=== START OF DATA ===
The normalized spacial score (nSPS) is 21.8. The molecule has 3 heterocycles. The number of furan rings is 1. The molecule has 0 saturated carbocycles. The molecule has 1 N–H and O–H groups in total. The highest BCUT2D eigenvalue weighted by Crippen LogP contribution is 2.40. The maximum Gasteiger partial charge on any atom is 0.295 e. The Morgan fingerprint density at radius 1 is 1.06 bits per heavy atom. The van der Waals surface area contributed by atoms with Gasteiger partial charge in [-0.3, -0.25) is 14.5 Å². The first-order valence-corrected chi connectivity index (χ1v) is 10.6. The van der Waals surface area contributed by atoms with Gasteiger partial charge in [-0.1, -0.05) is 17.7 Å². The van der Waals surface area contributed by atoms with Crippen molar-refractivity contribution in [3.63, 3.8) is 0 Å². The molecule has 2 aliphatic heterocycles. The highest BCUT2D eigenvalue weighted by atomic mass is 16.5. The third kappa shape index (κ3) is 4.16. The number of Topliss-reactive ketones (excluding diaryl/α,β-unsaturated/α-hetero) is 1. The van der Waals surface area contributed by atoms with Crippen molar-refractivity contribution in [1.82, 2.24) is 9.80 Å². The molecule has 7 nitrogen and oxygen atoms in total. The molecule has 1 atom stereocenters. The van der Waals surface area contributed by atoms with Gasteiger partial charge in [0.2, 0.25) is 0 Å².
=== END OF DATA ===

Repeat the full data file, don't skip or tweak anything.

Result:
The normalized spacial score (nSPS) is 21.8. The molecule has 3 heterocycles. The number of furan rings is 1. The molecule has 0 saturated carbocycles. The molecule has 1 N–H and O–H groups in total. The highest BCUT2D eigenvalue weighted by Crippen LogP contribution is 2.40. The maximum Gasteiger partial charge on any atom is 0.295 e. The Morgan fingerprint density at radius 1 is 1.06 bits per heavy atom. The van der Waals surface area contributed by atoms with Gasteiger partial charge in [-0.3, -0.25) is 14.5 Å². The first-order valence-corrected chi connectivity index (χ1v) is 10.6. The van der Waals surface area contributed by atoms with Gasteiger partial charge in [-0.1, -0.05) is 17.7 Å². The van der Waals surface area contributed by atoms with Crippen molar-refractivity contribution in [3.63, 3.8) is 0 Å². The molecule has 2 aliphatic heterocycles. The highest BCUT2D eigenvalue weighted by atomic mass is 16.5. The third kappa shape index (κ3) is 4.16. The number of Topliss-reactive ketones (excluding diaryl/α,β-unsaturated/α-hetero) is 1. The van der Waals surface area contributed by atoms with Crippen molar-refractivity contribution in [1.82, 2.24) is 9.80 Å². The molecule has 7 nitrogen and oxygen atoms in total. The molecule has 1 atom stereocenters. The van der Waals surface area contributed by atoms with Gasteiger partial charge in [0.2, 0.25) is 0 Å².